Editor’s Note | Higher Journeys
Many have long been fascinated with the prospect of a continuation of life after physical bodily death. Also referred to in more academic circles as the survival of consciousness theory, scientists, theologians, mystics, psychics, and scores of lay people have tried to unravel the mystery of the afterlife. Does it exist? And if so, can undeniable proof ever be obtained from us here still living on the physical plane?
Though often relegated to dinner time chat (among the open of course) or more controlled settings like a lecture venue or even a scientific lab, though the prospect has been discussed and studied at great length, few if any have been able to present what would be considered irrefutable proof of an afterlife.
Still some are vested in procuring the answer to life (and death’s) greatest mystery and will even pay good money for someone who can present a plausible survival of consciousness theory that holds water.
One man who did just that is the now well known (especially in UFOlogy circles) billionaire aerospace tycoon and philanthropist Robert Bigelow.
In 2021 his Bigelow Institute for Consciousness Studies (BICS) launched an essay contest for anyone who could provide “evidence beyond a reasonable doubt for the survival of consciousness after permanent physical death.”
Read the post below authored by journalist and paranormal researcher George Knapp and find out who was able to solve this age old mystery.
Las Vegas billionaire pays $1.8M in prize money for winning essays on life after death
By George Knapp | MysteryWire.com
MYSTERY WIRE (KLAS) — An international competition to find the best evidence for life after death has announced its winners. The Bigelow Institute for Consciousness Studies will award nearly $2 million to its prize winners, including $500,000 for the best essay about life after death.
Billionaire aerospace tycoon Robert Bigelow spent some quality time on phone calls Monday morning. He personally dialed up the three top winners of his essay contest and shared some good news with the stunned professionals on the other end of the line.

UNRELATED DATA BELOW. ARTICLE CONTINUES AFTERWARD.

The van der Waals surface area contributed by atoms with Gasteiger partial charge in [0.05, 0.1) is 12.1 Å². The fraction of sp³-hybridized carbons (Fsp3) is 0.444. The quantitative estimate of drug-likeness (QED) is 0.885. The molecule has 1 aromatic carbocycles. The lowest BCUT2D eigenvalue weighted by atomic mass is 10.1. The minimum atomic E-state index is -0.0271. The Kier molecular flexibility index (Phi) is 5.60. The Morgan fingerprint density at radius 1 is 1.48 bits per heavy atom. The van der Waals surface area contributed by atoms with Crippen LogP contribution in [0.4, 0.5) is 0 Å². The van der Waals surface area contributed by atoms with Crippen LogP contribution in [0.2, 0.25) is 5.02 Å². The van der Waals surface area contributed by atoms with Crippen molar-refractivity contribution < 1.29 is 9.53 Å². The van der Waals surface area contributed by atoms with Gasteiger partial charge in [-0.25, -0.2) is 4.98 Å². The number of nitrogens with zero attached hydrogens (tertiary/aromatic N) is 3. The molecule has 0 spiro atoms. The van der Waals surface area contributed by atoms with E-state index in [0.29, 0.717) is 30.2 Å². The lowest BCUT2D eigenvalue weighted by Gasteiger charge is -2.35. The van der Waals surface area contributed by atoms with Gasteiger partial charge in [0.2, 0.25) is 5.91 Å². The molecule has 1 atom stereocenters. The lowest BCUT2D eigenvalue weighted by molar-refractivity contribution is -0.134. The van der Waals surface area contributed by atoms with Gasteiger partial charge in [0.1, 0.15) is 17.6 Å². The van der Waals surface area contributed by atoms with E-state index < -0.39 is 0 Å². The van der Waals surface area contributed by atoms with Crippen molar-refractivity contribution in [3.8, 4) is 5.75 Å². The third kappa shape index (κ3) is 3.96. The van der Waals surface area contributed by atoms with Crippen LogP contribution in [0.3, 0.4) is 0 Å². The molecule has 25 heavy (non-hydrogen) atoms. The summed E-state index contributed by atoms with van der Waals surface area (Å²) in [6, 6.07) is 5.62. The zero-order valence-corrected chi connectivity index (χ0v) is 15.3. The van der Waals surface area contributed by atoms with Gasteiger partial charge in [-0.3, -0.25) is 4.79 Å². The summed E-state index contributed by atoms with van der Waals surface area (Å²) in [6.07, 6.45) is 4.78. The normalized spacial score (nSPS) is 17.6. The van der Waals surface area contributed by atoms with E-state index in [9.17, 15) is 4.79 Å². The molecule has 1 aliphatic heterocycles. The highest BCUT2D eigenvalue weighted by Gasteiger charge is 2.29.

“You know we were just calling to let you know you won half a million dollars, or you won $300,000 or $150,000,” Bigelow recounted what he told the winners.
In early 2021, Bigelow created BICS, or the Bigelow Institute for Consciousness Studies, and then used that organization to host a one-of-a-kind essay contest seeking the best evidence for the existence of an afterlife, proof that human consciousness survives physical death, that death is not the end.
The question of what, if anything, happens to us when we die, is a central mystery of human existence. Mainstream science dictates that death is truly the end, leaving the existence of a soul or an afterlife to religions and philosophers. Bigelow wanted to know how many academics around the planet might be studying consciousness from a scientific point of view, so he sponsored an essay contest, offering large prizes for the top three essays.
“We had no idea how it’s going to go over and then we had almost 40 countries represented,” Bigelow said.
There were as many as 1,200 applicants.
“We had criteria in order to be an applicant and then we looked at all the applicants and said alright we have to have some more criteria here as to the probability that you’re going to produce a good essay,” he said. “It may not be out of the ballpark, but it’s going to be a good essay, you know, and so that got down to about 200.”
The initial plan was to award $950,000 in prizes for the top three essays, with $500,000 for first place. BICS hired six esteemed writers and academics familiar with the subject matter to act as judges. Within a few weeks of poring through the entries, the judges realized that the high quality of the submitted essays might deserve more than three winners. So Bigelow added more cash to the pot and an additional 11 runners-up, each of whom would receive $50,000.
As the Nov. 1 deadline approached, the judges told Bigelow there were additional essays beyond the top 14 that also deserved recognition, so Bigelow decided to expand the pool of prizes, adding 15 honorable mention prizes of $20,000 each, meaning the combined value of the essay prizes was $1.8 million.
“Universities don’t give you grants to go study this really important topic,” Bigelow told Mystery Wire. “They have to try to sell books to support themselves. A lot of these people spend their whole lives in this field of research.”
Can you guess who took the top prize in Robert Bigelow’s Essay contest?
(Before clicking the full article link below, guess who you think it might be and leave your answer below in the comments.)
- Gary Schwartz – Parapsychologist, Professor of Psychology, University of Arizona
- Dean Radin, PhD – Chief Scientist, Institute of Noetic Science
- Jeffrey Mishlove, PhD – Clinical psychologist, host Thinking Allowed
Read the full article HERE and find out who won!